New National Centers to Create Biomedical Computing Infrastructure

Emily Carlson, NIGMS

Four new National Centers for Biomedical Computing (NCBC) will develop and implement the core of a universal computing infrastructure that is urgently needed to speed progress in biomedical research. The centers will create innovative software programs and other tools that enable the biomedical community to integrate, analyze, model, simulate, and share data on human health and disease.

The centers, part of the National Institutes of Health Roadmap for Medical Research, were funded in September 2004. They are supported by 5-year grants projected to total more than $79.7 million ($15.7 million the first year).

Researchers involved in the four centers will use data collected in both the lab and clinic to build and test new computational tools. A key component of each center includes distributing the developed technology and training users.

"The ultimate goal is for every person involved in the biomedical enterprise to have at their fingertips the data analysis tools, models, visualizations, and interpretive materials to do their jobs without deficiencies in computing being a rate-limiting step in the process," said Eric Jakobsson, Ph.D., director of the Center for Bioinformatics and Computational Biology at the National Institute of General Medical Sciences and the NCBC principal leader.

The centers bring together researchers in computation, biology, and behavioral science to collaborate on a number of projects, including:

  • The Physics-Based Simulation of Biological Structures Center, led by Russ Altman, M.D., Ph.D., and Scott Delp, Ph.D., of Stanford University in California, which will develop a simulation toolkit that enables scientists worldwide to model and simulate biological systems from single atoms to entire organisms. More information is available at
  • The National Alliance for Medical Image Computing, led by Ron Kikinis, M.D., of Brigham and Women's Hospital in Boston, Massachusetts, a multi-institutional effort to develop software programs that integrate analysis and imaging data from a variety of sources, including MRI scans, to better understand a broad range of human diseases. Collaborating organizations include Dartmouth Medical School; General Electric Global Research; Georgia Institute of Technology; Harvard Medical School; Kitware, Inc.; Massachusetts General Hospital; Massachusetts Institute of Technology; University of California, Irvine; University of California, Los Angeles; University of California, San Diego; University of North Carolina, Chapel Hill; and University of Utah. For more information, visit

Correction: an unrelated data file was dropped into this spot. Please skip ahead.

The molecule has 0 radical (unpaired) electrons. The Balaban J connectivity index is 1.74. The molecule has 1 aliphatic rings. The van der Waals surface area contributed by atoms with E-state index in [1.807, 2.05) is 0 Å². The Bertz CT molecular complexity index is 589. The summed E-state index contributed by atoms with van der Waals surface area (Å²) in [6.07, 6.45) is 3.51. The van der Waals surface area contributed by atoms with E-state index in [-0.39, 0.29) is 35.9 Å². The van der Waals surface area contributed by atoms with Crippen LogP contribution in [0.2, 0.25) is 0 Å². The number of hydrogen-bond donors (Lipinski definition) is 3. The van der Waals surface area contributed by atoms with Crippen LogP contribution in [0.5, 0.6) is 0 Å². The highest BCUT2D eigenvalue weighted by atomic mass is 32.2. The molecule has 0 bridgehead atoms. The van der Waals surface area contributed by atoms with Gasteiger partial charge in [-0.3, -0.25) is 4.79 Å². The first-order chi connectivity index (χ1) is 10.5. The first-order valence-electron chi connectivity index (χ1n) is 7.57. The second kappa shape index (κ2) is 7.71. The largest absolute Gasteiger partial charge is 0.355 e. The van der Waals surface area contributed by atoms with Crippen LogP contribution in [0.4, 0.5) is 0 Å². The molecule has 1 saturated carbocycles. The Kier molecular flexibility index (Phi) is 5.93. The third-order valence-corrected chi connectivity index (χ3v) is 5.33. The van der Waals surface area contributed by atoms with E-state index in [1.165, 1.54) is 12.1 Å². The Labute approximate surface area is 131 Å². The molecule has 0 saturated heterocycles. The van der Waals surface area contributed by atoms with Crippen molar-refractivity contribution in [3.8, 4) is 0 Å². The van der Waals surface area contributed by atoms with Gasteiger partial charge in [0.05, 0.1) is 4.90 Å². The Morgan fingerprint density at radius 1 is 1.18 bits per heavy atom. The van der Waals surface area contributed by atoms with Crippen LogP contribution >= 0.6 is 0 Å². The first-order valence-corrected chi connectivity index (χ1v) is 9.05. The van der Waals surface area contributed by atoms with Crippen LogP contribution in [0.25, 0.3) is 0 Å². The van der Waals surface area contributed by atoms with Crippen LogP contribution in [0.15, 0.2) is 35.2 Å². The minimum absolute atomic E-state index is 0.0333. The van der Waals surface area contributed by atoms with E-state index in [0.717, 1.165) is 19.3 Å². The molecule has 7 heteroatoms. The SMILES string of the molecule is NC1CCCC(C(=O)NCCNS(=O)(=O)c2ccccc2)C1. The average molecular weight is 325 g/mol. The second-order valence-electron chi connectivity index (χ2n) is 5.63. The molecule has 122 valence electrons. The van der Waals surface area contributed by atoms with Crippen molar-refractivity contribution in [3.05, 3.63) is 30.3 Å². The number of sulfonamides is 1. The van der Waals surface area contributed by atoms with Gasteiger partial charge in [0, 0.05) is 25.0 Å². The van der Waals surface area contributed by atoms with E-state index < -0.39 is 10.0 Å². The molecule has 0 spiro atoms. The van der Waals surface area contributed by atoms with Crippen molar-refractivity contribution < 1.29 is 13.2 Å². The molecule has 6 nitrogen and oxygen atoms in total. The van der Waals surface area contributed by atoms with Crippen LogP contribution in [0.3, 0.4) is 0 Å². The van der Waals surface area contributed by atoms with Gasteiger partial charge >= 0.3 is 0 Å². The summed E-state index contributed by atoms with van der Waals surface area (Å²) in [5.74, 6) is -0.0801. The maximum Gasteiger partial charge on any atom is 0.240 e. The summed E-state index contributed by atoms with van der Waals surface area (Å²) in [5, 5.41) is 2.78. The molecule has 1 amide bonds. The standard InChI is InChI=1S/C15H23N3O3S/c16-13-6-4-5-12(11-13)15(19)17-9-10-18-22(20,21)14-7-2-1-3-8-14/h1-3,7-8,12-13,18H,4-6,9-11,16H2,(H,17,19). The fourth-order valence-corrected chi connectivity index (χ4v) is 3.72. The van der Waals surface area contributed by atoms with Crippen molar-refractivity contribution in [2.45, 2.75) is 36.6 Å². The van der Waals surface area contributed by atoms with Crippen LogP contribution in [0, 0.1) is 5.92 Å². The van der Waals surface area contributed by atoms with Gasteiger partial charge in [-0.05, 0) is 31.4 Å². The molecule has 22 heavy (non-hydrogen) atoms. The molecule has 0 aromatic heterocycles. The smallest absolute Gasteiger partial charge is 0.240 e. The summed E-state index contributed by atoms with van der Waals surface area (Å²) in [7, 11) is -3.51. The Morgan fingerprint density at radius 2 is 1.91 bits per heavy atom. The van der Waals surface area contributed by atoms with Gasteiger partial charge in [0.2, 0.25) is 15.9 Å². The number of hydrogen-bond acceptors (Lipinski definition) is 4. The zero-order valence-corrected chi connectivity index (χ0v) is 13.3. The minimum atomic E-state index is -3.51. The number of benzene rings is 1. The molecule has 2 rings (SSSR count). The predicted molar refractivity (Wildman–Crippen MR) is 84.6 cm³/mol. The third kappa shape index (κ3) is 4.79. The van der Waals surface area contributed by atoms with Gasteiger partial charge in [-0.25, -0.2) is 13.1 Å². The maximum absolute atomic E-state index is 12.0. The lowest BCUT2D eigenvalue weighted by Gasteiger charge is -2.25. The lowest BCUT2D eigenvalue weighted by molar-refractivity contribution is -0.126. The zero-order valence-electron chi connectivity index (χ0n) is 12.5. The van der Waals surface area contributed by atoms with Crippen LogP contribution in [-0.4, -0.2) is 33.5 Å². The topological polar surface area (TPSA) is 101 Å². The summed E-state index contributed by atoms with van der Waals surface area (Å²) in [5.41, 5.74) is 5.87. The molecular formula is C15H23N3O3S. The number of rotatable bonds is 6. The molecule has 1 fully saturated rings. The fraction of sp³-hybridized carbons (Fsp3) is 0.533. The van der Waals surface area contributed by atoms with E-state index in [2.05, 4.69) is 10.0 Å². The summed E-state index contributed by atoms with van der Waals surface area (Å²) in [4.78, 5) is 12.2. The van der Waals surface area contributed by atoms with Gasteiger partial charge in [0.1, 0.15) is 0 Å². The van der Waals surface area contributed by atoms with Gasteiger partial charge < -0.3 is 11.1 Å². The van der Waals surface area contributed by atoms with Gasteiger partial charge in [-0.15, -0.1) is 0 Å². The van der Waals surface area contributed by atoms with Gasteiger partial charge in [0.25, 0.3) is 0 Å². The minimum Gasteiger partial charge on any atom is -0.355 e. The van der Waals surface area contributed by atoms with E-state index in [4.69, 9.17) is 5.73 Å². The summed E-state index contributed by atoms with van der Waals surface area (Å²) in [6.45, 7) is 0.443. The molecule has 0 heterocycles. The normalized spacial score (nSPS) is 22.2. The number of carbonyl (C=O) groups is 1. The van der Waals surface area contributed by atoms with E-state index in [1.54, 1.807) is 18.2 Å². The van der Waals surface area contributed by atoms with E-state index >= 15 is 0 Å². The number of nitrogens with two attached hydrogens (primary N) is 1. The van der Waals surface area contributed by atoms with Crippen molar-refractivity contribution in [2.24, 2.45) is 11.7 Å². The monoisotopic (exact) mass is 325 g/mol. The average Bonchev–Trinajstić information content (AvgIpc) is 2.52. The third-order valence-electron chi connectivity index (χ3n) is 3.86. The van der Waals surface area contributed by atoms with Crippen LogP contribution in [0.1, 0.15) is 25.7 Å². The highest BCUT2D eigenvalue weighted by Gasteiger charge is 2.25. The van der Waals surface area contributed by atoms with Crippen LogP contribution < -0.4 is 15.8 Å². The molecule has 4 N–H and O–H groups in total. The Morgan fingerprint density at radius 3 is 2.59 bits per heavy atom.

• The Center for Computational Biology, led by Arthur Toga, Ph.D., of the University of California, Los Angeles, which will join computational and mathematical approaches to study genes, cells, systems, and the whole brain. By combining this information, the center will create "computational atlases," sets of maps featuring different biological data and serving as platforms for detailed, large-scale modeling projects to study biological processes and human diseases. For more information, visit
  • The Informatics for Integrating Biology and the Bedside Center, led by Boston-based researchers Isaac Kohane, M.D., Ph.D., of Brigham and Women's Hospital and Children's Hospital, and John Glaser, Ph.D., Vice President and CIO at Partners HealthCare System, which will develop computational tools that enable clinical researchers to capitalize on the gains of the genomic revolution to understand the basic biology of diseases such as diabetes, neurological disorders, and high blood pressure. Collaborating organizations include Children's Hospital Boston, Harvard Medical School, Harvard School of Public Health, Joslin Diabetes Center, Massachusetts General Hospital, Massachusetts Institute of Technology, and Partners Healthcare Systems, Inc. The center's web site is

"There are many marvelous modern technologies in biology that offer an extension of our senses, but computation is unique in that it offers us an extension of our minds," said Jakobsson. "By creating this infrastructure, we will be able to think more rapidly, more broadly, and at higher levels to accelerate discoveries in biomedicine."

The establishment of the four centers, he adds, is the first step in the National Institutes of Health Roadmap plan for bioinformatics and computational biology. The next steps include announcing funding opportunities for another group of centers, as well as for smaller projects to collaborate with the centers.

For more information about the National Centers for Biomedical Computing or to speak with Eric Jakobsson, please contact Emily Carlson at (301) 496-7301 or More information about the NCBCs is available at Link to external Web site.

The NIH Roadmap is a series of far-reaching initiatives designed to transform the nation's medical research capabilities and speed the movement of research discoveries from the bench to the bedside. It provides a framework of the priorities the NIH must address in order to optimize its entire research portfolio and lays out a vision for a more efficient and productive system of medical research. For more information about the NIH Roadmap, please visit the Web site at htt​p://